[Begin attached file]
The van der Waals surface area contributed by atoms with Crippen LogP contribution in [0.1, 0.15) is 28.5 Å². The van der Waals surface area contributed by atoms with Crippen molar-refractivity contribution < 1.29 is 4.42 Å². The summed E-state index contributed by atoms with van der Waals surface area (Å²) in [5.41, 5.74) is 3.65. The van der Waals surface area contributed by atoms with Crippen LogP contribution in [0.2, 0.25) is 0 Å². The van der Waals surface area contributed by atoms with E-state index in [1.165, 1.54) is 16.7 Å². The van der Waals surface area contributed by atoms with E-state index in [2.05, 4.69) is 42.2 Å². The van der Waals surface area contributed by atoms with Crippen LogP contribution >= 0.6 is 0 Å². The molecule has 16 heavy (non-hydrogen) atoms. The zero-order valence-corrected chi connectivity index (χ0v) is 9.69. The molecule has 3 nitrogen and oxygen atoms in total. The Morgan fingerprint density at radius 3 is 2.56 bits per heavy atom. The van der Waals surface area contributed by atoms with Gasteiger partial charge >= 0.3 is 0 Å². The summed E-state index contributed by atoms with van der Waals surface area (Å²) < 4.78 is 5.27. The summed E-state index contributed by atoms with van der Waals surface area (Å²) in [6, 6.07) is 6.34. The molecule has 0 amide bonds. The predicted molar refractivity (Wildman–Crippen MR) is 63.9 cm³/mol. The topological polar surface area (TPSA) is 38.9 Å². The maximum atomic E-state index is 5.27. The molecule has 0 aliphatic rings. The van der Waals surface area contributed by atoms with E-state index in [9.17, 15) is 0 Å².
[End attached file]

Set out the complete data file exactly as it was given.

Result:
The van der Waals surface area contributed by atoms with Crippen LogP contribution in [0.1, 0.15) is 28.5 Å². The van der Waals surface area contributed by atoms with Crippen molar-refractivity contribution < 1.29 is 4.42 Å². The summed E-state index contributed by atoms with van der Waals surface area (Å²) in [5.41, 5.74) is 3.65. The van der Waals surface area contributed by atoms with Crippen LogP contribution in [0.2, 0.25) is 0 Å². The van der Waals surface area contributed by atoms with E-state index in [1.165, 1.54) is 16.7 Å². The van der Waals surface area contributed by atoms with E-state index in [2.05, 4.69) is 42.2 Å². The van der Waals surface area contributed by atoms with Crippen LogP contribution >= 0.6 is 0 Å². The molecule has 16 heavy (non-hydrogen) atoms. The zero-order valence-corrected chi connectivity index (χ0v) is 9.69. The molecule has 3 nitrogen and oxygen atoms in total. The Morgan fingerprint density at radius 3 is 2.56 bits per heavy atom. The van der Waals surface area contributed by atoms with Gasteiger partial charge >= 0.3 is 0 Å². The summed E-state index contributed by atoms with van der Waals surface area (Å²) < 4.78 is 5.27. The summed E-state index contributed by atoms with van der Waals surface area (Å²) in [6, 6.07) is 6.34. The molecule has 0 amide bonds. The predicted molar refractivity (Wildman–Crippen MR) is 63.9 cm³/mol. The topological polar surface area (TPSA) is 38.9 Å². The maximum atomic E-state index is 5.27. The molecule has 0 aliphatic rings. The van der Waals surface area contributed by atoms with E-state index in [9.17, 15) is 0 Å².